Wall Street eyes Fed interest rate hike

The market expects a quarter of a percentage point to be added to the benchmark rate, taking it above zero. This would be the first rate hike since the end of 2018.

The Fed hopes that higher rates will dampen demand and help bring soaring US inflation back to a more acceptable level and toward the central bank’s long-term 2% target.

But it comes at a tricky time.

Even though the US economy has rebounded strongly from the pandemic recession, rising energy prices in the wake of Russia’s war in Ukraine is another dark cloud on the horizon.

Raising rates while ensuring the economy continues to grow is the latest challenge for Fed officials who have spent the past two years navigating between coronavirus shutdowns and the world’s worst labor market shock. ‘story.

Federal Reserve Chairman Jerome Powell has warned that the war could fuel inflation and cause households to cut spending. But he also said the dispute hasn’t changed the central bank’s thinking on interest rates.

“To ensure the economy continues to grow and avoid recession, I think it’s important to normalize interest rates,” Moody’s Analytics chief economist Mark Zandi told the court. House Financial Services Committee. Last week.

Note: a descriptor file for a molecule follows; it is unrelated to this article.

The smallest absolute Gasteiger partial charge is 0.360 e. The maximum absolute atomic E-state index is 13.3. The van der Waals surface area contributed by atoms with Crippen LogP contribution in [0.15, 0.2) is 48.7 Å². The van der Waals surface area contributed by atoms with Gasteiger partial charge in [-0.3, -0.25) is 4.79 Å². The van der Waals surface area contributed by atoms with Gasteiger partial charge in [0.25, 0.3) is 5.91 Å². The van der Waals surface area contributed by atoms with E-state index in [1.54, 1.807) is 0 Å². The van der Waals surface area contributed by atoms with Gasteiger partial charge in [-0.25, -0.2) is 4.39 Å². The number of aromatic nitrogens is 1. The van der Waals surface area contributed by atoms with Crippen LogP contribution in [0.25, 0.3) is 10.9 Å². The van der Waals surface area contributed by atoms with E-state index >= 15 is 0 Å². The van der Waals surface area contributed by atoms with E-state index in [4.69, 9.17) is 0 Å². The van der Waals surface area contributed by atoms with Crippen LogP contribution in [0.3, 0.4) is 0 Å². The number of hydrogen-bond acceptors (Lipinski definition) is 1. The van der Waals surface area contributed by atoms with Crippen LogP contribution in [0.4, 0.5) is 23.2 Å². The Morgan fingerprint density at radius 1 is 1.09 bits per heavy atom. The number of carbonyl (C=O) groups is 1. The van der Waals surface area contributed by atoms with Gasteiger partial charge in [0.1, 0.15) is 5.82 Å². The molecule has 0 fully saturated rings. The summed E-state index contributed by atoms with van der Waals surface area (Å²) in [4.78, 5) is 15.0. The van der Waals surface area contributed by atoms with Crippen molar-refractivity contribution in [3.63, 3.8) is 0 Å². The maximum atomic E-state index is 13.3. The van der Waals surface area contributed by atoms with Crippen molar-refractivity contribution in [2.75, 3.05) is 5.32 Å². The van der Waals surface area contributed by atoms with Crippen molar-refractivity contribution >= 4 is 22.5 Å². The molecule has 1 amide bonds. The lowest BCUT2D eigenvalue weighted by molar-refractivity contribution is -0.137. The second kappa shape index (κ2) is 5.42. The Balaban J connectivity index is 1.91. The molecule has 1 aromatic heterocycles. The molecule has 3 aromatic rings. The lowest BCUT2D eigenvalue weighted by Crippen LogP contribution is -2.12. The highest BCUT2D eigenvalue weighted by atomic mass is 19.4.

“The bottom line for low- and middle-income households is to avoid recession,” Zandi said.

It’s easier said than done. Goldman Sachs (GS) Economists said last week that the likelihood of a recession in the United States within the next year had increased by 35%. The investment bank sees little to no growth in the first three months of 2022.

Low-income households already struggling with high prices would be hit hard by a downturn.

The pandemic inflation trend started with products and services linked to high demand and supply chain disruption, such as cars. But higher prices quickly spread throughout the economy. In the year ended February, consumer prices in the United States rose 7.9% without seasonal adjustments, the Bureau of Labor Statistics reported last week. This is the largest increase since January 1982.

With food and gasoline prices rising rapidly, the Fed has no choice but to act.


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